When I die I want my body to be used for something good not to lie in the ground and decay. That is why I have been an organ donor since I got my first driving license. They asked if I wanted to tick the box that said donate organs and I said yes. It was the easiest piece of altruistic work that I have ever done. However, I have since learned that there is more that can be done. While it is good to be an organ donor, it is better to be a body donor.
From my perspective, being an organ donor is a no brainer. Whatever kills you may leave a number of vital and perfectly usable organs behind. If this is the case your death could save an untold number of lives. The most common organs donated after death are the heart, liver, kidneys, lungs, small intestines, pancreas and kidneys. All of these have the potential to save lives. In addition, you can donate your tissues such as skin, veins, heart valves, tendons, ligaments and bones with the cornea the most commonly transplanted tissue. Imagine giving someone the gift of sight or a heart who otherwise would have no option. Your death may save lives.
People can donate organs at any age. So don’t think that because you are in your 70s or 80s your organs are now useful to no-body (pun intended). The reality is very different. One in three people who donate organs is over the age of 50. There are records on file of an organ donor aged 92 who saved the life of a 70-year-old woman.
While this is true the reality is that the older you get the less likely you are going to be suitable to be an organ donor. While some of us live incredibly healthy lives and may have a chance, organs will start to work a little less well as we age, no matter what. If your organs are not suitable to be donated you can still make a difference. You can donate your body.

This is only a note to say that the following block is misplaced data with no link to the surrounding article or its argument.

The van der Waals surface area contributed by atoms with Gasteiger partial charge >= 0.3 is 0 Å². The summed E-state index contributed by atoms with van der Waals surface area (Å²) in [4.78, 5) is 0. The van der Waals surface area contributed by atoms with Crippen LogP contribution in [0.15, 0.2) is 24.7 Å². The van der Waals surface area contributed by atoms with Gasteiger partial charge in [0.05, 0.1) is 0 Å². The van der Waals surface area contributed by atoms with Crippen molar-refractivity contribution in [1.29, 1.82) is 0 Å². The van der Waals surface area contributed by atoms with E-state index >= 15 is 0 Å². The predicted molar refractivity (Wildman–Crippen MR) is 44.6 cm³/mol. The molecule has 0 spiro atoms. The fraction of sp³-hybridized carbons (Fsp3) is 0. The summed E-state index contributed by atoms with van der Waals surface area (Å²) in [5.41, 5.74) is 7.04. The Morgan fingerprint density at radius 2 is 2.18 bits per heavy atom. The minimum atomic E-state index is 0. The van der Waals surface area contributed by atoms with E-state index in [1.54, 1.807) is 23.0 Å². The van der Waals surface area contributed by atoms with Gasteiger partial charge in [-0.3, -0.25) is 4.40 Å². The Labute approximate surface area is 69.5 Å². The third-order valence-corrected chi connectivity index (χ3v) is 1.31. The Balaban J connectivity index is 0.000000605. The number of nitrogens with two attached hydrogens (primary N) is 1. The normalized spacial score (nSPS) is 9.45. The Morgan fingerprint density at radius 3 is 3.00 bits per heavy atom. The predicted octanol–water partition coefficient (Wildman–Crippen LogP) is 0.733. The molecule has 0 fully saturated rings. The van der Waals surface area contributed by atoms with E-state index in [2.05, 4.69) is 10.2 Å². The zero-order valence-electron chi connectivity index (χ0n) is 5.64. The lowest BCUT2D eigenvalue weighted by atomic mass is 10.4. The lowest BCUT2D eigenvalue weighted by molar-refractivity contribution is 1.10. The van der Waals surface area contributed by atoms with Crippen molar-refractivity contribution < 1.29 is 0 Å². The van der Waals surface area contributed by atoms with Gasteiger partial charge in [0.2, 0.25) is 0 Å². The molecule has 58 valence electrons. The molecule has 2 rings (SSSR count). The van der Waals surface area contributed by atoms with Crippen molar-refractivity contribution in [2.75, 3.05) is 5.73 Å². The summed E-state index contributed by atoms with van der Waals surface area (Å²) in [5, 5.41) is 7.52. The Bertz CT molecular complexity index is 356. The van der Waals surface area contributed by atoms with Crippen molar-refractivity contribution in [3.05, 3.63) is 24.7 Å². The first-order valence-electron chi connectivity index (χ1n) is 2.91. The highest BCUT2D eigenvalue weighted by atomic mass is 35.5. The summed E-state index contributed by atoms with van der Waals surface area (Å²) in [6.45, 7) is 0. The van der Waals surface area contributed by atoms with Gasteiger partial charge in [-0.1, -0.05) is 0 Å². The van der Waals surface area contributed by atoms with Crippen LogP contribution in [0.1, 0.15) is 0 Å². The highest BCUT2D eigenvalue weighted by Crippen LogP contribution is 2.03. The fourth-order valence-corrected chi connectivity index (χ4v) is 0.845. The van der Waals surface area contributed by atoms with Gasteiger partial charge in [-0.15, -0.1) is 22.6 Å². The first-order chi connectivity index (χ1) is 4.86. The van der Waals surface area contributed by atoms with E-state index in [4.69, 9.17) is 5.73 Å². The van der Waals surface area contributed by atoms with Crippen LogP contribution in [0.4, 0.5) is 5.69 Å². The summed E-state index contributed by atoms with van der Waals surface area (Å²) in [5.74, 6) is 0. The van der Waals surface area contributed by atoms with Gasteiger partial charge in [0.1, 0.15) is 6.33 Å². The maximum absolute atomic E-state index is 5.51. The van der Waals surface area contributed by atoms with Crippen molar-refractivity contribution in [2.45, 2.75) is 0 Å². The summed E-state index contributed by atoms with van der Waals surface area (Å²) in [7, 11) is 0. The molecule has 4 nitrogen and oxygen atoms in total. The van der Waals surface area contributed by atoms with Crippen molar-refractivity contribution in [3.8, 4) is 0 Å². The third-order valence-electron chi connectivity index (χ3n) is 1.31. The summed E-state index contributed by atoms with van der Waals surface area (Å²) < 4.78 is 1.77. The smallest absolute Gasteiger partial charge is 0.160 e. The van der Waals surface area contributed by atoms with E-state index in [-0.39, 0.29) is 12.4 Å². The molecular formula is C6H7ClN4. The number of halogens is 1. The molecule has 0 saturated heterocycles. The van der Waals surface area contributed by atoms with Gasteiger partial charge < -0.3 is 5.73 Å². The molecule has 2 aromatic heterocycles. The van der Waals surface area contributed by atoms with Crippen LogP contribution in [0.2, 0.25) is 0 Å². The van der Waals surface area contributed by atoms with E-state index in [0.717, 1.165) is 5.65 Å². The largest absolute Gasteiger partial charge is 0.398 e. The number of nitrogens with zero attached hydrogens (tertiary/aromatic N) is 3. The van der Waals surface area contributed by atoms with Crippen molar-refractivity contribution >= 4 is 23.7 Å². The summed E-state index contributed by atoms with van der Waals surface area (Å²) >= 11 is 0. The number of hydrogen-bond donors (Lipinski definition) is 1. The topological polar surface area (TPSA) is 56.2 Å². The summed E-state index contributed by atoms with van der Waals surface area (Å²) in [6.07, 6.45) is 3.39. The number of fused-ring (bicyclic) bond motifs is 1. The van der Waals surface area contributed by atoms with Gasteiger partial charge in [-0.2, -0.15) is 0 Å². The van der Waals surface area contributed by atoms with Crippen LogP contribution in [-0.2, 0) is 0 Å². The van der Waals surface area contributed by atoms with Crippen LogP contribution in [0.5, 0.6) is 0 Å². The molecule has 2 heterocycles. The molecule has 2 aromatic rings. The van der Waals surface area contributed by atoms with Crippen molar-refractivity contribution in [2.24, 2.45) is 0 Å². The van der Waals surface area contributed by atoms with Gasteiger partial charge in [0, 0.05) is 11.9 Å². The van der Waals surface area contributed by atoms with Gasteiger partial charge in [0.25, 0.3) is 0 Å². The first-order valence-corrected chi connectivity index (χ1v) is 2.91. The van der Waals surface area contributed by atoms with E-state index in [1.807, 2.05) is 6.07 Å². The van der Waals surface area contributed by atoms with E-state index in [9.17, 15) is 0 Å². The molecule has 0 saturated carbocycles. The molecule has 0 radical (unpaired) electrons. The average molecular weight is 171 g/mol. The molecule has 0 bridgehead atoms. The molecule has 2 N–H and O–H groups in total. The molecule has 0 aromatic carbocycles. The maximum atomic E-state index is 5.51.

Often people think that by donating organs they are donating their body but that is not the case. The process to donate your body is a little lengthier. You have to go through an actual medical examination while still alive to ensure you are suitable to donate your body. Once accepted your body will be used either in a teaching environment or for research. Both require full bodies.
Let’s forget about altruism for a moment. The reality is that funerals are expensive. If you want to pay for a funeral it can be anywhere from $5,000 to $10,000. This is an expense you may not want. By donating your body to science you don’t have any large bills to pay. That is already a weight off your mind.
When you then add the fact that you could help find the cure for a disease, prepare the next generation of doctors or help solve some scientific question that has puzzled generations, it seems an easy decision.
Of course, many people choose to be buried for religious or family reasons. Not having a body to visit in a graveyard can be tough for remaining family members and so this decision should be taken as a family not alone. If your body is used for science, once finished they will cremate the body and return it to the family with a note of what studies your body helped with. If that helps then it may still be an option. If not, then that is ok. Not everyone is in a position to donate. This means that those that are should give it some serious thought.